Los Alamos National Laboratory

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Readers' survey, protecting Lab bird residents and major media mentions
December 1, 2013
Community Connections readers' survey

Please participate in our readers' survey


  • Community Programs Office Director
  • Kurt Steinhaus
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Community Connections readers survey – please let your voice be heard

Each year the Laboratory likes to ask readers of this publication how it’s doing and what improvements could be made to make it even better. It’s that time of year again, and we’re asking that you take a few moments to let us know what you think.

Complete survey

You can respond between now and our next issue in February. At that time we’ll let you know the results. We would like to hear from you, so take a minute right now so you don’t forget.

If you have any questions regarding the survey, contact Linda Anderman with the Lab’s Communication Office at (505) 665-9196 or anderman@lanl.gov. Thank you.

Protecting our feathered friends

The Laboratory’s property is home to many forms of wildlife, including a large number of bird species. Its employees also take seriously their charge to protect the environment and the creatures that inhabit it. As a result, earlier this year a custodian working at the Materials Science Laboratory noticed a hummingbird nest on a branch that stretched across a side entrance walkway leading into the facility. Aware that construction crews working on new material chemistry labs in the building were heavily using the walkway, he notified a Lab manager, who quickly responded to his concerns.

Given that the mother bird and her two eggs needed another six weeks for nesting, not only were safety cones and caution tape put up to help ensure the avian visitors remained undisturbed, but the construction workers were asked to use a different door to get in and out of the building.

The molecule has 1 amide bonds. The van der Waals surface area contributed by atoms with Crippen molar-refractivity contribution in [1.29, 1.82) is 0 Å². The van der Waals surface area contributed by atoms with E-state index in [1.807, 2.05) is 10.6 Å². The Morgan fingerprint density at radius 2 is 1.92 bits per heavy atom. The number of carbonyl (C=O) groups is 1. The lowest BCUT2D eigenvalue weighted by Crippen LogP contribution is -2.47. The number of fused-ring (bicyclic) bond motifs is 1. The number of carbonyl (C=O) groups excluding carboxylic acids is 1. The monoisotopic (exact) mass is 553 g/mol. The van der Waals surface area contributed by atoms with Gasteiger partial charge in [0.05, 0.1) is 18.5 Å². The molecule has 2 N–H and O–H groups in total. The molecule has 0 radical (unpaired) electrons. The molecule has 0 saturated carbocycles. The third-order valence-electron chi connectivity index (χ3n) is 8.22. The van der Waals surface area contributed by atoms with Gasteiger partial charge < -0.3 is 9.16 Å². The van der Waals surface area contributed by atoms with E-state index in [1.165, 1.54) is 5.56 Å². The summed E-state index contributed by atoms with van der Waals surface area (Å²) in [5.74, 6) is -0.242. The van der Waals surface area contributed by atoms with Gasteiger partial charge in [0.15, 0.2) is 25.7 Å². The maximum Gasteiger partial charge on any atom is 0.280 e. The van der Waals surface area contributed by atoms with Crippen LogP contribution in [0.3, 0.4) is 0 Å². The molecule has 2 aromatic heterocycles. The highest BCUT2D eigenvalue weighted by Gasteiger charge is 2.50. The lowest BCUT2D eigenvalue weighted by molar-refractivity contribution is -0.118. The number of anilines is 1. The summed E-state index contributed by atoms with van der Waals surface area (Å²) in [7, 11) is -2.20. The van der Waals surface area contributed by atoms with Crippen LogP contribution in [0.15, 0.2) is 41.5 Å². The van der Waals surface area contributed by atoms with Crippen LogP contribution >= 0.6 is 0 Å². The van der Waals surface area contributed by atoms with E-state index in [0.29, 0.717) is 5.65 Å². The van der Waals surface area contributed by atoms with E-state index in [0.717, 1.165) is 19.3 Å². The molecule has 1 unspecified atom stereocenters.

According to Chuck Hathcock, Lab biologist and migratory bird expert, “The actions taken by the worker and the managers are perfect examples of our dedication to the environment and compliance with laws such as the Migratory Bird Treaty Act.” Hathcock also indicated that while this particular family has probably headed further south for warmer weather, many species, including the mountain chickadee, live in the region year-round and others, such the white-crowned sparrow and Oregon junco, migrate onto Lab property during the winter months.

You can read more about how the Lab studies and protects it bird populations in the report, Los Alamos National Laboratory Fall Avian Migration Monitoring Report 2010-12.

Lab breakthroughs highlighted in major media

Both Time and Popular Science took notice of Lab research recently. Popular Science’s “Best of what’s new” and Time’s “The 25 Best Inventions of the Year 2013” included information on a bionic eye to which the Lab contributed its expertise and Popular Science also included the Lab’s work on a portable x-ray machine. 

Helping blind see

The Artificial Retina Project is a Department of Energy multi-year, multi-organization effort with the goal of a device to enable reading, unaided mobility and facial recognition for those with retinal diseases. The work has resulted in the Argus II, which has received approval by the U.S. Food and Drug Administration.

As the Popular Science article says of the device:

It consists of a miniature video camera mounted on a pair of glasses that sends footage to a microprocessor worn on a person’s belt. The processor converts the visual data to electronic signals, which are transmitted wirelessly to a 60-pixel electrode array implanted in the back of the eye. The optic nerve picks up these signals and sends them to the brain, where they are interpreted as rudimentary gray-scale images.

The Lab’s scientists served as the Advanced Concepts team and was responsible for assisting with helping model the electrical pathways of the visual data and with materials that helped capture and stimulate the correct parts of the brain for interpretation of the visual information coming in from the camera, among other challenges.

Portable x-ray machine

The MiniMAX is a lightweight, compact, low-cost x-ray system that can be used for security inspections, field medicine, specimen radiography and industrial inspection. Weighing in at five pounds, the Lab-developed equipment gets its energy from a 9-volt battery.

The original mention in the article is here.